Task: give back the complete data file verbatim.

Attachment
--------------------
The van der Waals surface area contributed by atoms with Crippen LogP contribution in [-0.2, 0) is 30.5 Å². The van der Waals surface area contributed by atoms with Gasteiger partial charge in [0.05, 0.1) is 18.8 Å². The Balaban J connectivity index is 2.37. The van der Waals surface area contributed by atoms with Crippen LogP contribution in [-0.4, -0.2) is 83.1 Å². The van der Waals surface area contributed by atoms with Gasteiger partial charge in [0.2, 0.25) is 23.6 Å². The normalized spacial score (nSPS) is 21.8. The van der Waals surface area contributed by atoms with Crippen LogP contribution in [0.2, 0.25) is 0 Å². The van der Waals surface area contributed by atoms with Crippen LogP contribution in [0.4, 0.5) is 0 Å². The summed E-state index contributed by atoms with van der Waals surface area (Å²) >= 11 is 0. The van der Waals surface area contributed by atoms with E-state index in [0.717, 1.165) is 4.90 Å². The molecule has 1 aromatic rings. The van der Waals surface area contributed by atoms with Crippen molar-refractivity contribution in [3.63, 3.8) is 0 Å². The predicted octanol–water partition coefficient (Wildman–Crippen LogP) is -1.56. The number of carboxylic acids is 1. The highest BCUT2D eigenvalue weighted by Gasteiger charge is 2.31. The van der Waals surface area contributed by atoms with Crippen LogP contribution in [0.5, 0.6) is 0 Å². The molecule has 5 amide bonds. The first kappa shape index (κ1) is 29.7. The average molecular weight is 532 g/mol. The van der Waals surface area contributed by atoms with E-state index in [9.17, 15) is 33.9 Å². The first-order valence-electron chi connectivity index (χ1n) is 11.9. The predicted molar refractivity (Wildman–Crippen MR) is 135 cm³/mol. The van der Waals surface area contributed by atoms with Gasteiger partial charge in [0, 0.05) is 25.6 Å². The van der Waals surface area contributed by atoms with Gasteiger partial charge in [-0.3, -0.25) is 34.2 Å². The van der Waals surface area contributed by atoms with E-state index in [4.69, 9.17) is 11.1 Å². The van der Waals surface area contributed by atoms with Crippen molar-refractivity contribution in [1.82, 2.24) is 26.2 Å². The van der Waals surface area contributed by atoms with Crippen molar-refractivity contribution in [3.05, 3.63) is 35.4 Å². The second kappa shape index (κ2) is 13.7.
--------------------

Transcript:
The van der Waals surface area contributed by atoms with Crippen LogP contribution in [-0.2, 0) is 30.5 Å². The van der Waals surface area contributed by atoms with Gasteiger partial charge in [0.05, 0.1) is 18.8 Å². The Balaban J connectivity index is 2.37. The van der Waals surface area contributed by atoms with Crippen LogP contribution in [-0.4, -0.2) is 83.1 Å². The van der Waals surface area contributed by atoms with Gasteiger partial charge in [0.2, 0.25) is 23.6 Å². The normalized spacial score (nSPS) is 21.8. The van der Waals surface area contributed by atoms with Crippen LogP contribution in [0.2, 0.25) is 0 Å². The van der Waals surface area contributed by atoms with Crippen LogP contribution in [0.4, 0.5) is 0 Å². The summed E-state index contributed by atoms with van der Waals surface area (Å²) >= 11 is 0. The van der Waals surface area contributed by atoms with E-state index in [0.717, 1.165) is 4.90 Å². The molecule has 1 aromatic rings. The van der Waals surface area contributed by atoms with Crippen molar-refractivity contribution in [3.63, 3.8) is 0 Å². The predicted octanol–water partition coefficient (Wildman–Crippen LogP) is -1.56. The number of carboxylic acids is 1. The highest BCUT2D eigenvalue weighted by Gasteiger charge is 2.31. The van der Waals surface area contributed by atoms with Crippen LogP contribution in [0.5, 0.6) is 0 Å². The molecule has 5 amide bonds. The first kappa shape index (κ1) is 29.7. The average molecular weight is 532 g/mol. The van der Waals surface area contributed by atoms with E-state index in [9.17, 15) is 33.9 Å². The first-order valence-electron chi connectivity index (χ1n) is 11.9. The predicted molar refractivity (Wildman–Crippen MR) is 135 cm³/mol. The van der Waals surface area contributed by atoms with Gasteiger partial charge in [0, 0.05) is 25.6 Å². The van der Waals surface area contributed by atoms with Gasteiger partial charge in [-0.3, -0.25) is 34.2 Å². The van der Waals surface area contributed by atoms with E-state index in [4.69, 9.17) is 11.1 Å². The van der Waals surface area contributed by atoms with Crippen molar-refractivity contribution in [1.82, 2.24) is 26.2 Å². The van der Waals surface area contributed by atoms with Crippen molar-refractivity contribution in [3.05, 3.63) is 35.4 Å². The second kappa shape index (κ2) is 13.7.